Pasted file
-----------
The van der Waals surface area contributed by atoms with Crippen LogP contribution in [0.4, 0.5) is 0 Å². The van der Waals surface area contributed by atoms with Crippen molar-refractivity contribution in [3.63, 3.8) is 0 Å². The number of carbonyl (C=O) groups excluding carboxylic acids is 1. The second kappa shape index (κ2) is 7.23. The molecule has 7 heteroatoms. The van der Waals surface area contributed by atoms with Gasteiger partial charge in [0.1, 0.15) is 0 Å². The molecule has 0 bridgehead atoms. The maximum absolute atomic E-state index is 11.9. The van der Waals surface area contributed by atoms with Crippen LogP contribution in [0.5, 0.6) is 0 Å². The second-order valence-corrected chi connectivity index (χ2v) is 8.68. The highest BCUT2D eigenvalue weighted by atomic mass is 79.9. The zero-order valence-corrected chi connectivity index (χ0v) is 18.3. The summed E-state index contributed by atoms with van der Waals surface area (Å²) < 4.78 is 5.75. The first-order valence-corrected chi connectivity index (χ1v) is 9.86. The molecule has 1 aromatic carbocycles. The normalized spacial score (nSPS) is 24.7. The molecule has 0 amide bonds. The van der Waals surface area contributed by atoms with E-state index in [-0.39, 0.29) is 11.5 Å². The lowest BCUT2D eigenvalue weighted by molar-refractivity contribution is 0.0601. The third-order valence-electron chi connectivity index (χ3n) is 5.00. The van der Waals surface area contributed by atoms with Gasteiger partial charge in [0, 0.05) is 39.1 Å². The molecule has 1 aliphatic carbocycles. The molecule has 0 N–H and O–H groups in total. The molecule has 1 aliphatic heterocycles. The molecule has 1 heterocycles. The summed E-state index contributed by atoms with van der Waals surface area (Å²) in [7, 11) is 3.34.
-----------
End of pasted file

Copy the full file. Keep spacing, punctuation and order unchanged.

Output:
The van der Waals surface area contributed by atoms with Crippen LogP contribution in [0.4, 0.5) is 0 Å². The van der Waals surface area contributed by atoms with Crippen molar-refractivity contribution in [3.63, 3.8) is 0 Å². The number of carbonyl (C=O) groups excluding carboxylic acids is 1. The second kappa shape index (κ2) is 7.23. The molecule has 7 heteroatoms. The van der Waals surface area contributed by atoms with Gasteiger partial charge in [0.1, 0.15) is 0 Å². The molecule has 0 bridgehead atoms. The maximum absolute atomic E-state index is 11.9. The van der Waals surface area contributed by atoms with Crippen LogP contribution in [0.5, 0.6) is 0 Å². The second-order valence-corrected chi connectivity index (χ2v) is 8.68. The highest BCUT2D eigenvalue weighted by atomic mass is 79.9. The zero-order valence-corrected chi connectivity index (χ0v) is 18.3. The summed E-state index contributed by atoms with van der Waals surface area (Å²) < 4.78 is 5.75. The first-order valence-corrected chi connectivity index (χ1v) is 9.86. The molecule has 1 aromatic carbocycles. The normalized spacial score (nSPS) is 24.7. The molecule has 0 amide bonds. The van der Waals surface area contributed by atoms with E-state index in [-0.39, 0.29) is 11.5 Å². The lowest BCUT2D eigenvalue weighted by molar-refractivity contribution is 0.0601. The third-order valence-electron chi connectivity index (χ3n) is 5.00. The van der Waals surface area contributed by atoms with Gasteiger partial charge in [0, 0.05) is 39.1 Å². The molecule has 1 aliphatic carbocycles. The molecule has 0 N–H and O–H groups in total. The molecule has 1 aliphatic heterocycles. The molecule has 1 heterocycles. The summed E-state index contributed by atoms with van der Waals surface area (Å²) in [7, 11) is 3.34.